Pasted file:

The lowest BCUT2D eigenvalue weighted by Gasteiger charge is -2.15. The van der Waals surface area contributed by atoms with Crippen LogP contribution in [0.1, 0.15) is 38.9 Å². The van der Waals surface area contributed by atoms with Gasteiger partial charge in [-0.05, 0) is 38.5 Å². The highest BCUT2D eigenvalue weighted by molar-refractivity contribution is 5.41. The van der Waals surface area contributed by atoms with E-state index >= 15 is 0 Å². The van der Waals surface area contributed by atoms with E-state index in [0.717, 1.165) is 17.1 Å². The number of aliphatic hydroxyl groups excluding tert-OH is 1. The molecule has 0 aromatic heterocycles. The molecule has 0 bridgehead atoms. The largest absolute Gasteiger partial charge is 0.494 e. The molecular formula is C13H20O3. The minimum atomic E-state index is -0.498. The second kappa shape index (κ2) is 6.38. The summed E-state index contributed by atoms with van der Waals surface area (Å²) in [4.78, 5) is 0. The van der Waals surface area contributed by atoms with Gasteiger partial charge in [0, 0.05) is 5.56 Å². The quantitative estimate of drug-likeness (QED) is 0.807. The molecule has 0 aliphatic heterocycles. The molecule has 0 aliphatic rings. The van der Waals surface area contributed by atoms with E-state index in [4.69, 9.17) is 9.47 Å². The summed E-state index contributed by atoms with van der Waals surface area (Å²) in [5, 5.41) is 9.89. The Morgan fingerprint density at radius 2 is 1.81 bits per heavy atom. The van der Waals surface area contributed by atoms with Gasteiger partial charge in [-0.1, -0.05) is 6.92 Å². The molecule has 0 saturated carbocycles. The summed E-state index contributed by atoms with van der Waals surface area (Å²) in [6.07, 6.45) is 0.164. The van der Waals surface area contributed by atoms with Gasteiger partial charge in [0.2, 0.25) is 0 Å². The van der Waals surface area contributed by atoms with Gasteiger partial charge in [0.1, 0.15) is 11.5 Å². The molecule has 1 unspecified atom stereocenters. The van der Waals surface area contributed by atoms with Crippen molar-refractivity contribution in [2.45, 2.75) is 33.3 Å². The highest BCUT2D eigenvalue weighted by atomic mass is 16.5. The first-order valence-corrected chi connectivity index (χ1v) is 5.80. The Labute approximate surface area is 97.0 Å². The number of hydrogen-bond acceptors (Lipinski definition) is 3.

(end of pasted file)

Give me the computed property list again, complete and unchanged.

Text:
The lowest BCUT2D eigenvalue weighted by Gasteiger charge is -2.15. The van der Waals surface area contributed by atoms with Crippen LogP contribution in [0.1, 0.15) is 38.9 Å². The van der Waals surface area contributed by atoms with Gasteiger partial charge in [-0.05, 0) is 38.5 Å². The highest BCUT2D eigenvalue weighted by molar-refractivity contribution is 5.41. The van der Waals surface area contributed by atoms with E-state index >= 15 is 0 Å². The van der Waals surface area contributed by atoms with E-state index in [0.717, 1.165) is 17.1 Å². The number of aliphatic hydroxyl groups excluding tert-OH is 1. The molecule has 0 aromatic heterocycles. The molecule has 0 bridgehead atoms. The largest absolute Gasteiger partial charge is 0.494 e. The molecular formula is C13H20O3. The minimum atomic E-state index is -0.498. The second kappa shape index (κ2) is 6.38. The summed E-state index contributed by atoms with van der Waals surface area (Å²) in [4.78, 5) is 0. The van der Waals surface area contributed by atoms with Gasteiger partial charge in [0, 0.05) is 5.56 Å². The quantitative estimate of drug-likeness (QED) is 0.807. The molecule has 0 aliphatic heterocycles. The molecule has 0 aliphatic rings. The van der Waals surface area contributed by atoms with E-state index in [4.69, 9.17) is 9.47 Å². The summed E-state index contributed by atoms with van der Waals surface area (Å²) in [5, 5.41) is 9.89. The Morgan fingerprint density at radius 2 is 1.81 bits per heavy atom. The van der Waals surface area contributed by atoms with Gasteiger partial charge in [-0.1, -0.05) is 6.92 Å². The molecule has 0 saturated carbocycles. The summed E-state index contributed by atoms with van der Waals surface area (Å²) in [6.07, 6.45) is 0.164. The van der Waals surface area contributed by atoms with Gasteiger partial charge in [0.2, 0.25) is 0 Å². The van der Waals surface area contributed by atoms with Gasteiger partial charge in [0.1, 0.15) is 11.5 Å². The molecule has 1 unspecified atom stereocenters. The van der Waals surface area contributed by atoms with Crippen molar-refractivity contribution in [2.45, 2.75) is 33.3 Å². The highest BCUT2D eigenvalue weighted by atomic mass is 16.5. The first-order valence-corrected chi connectivity index (χ1v) is 5.80. The Labute approximate surface area is 97.0 Å². The number of hydrogen-bond acceptors (Lipinski definition) is 3.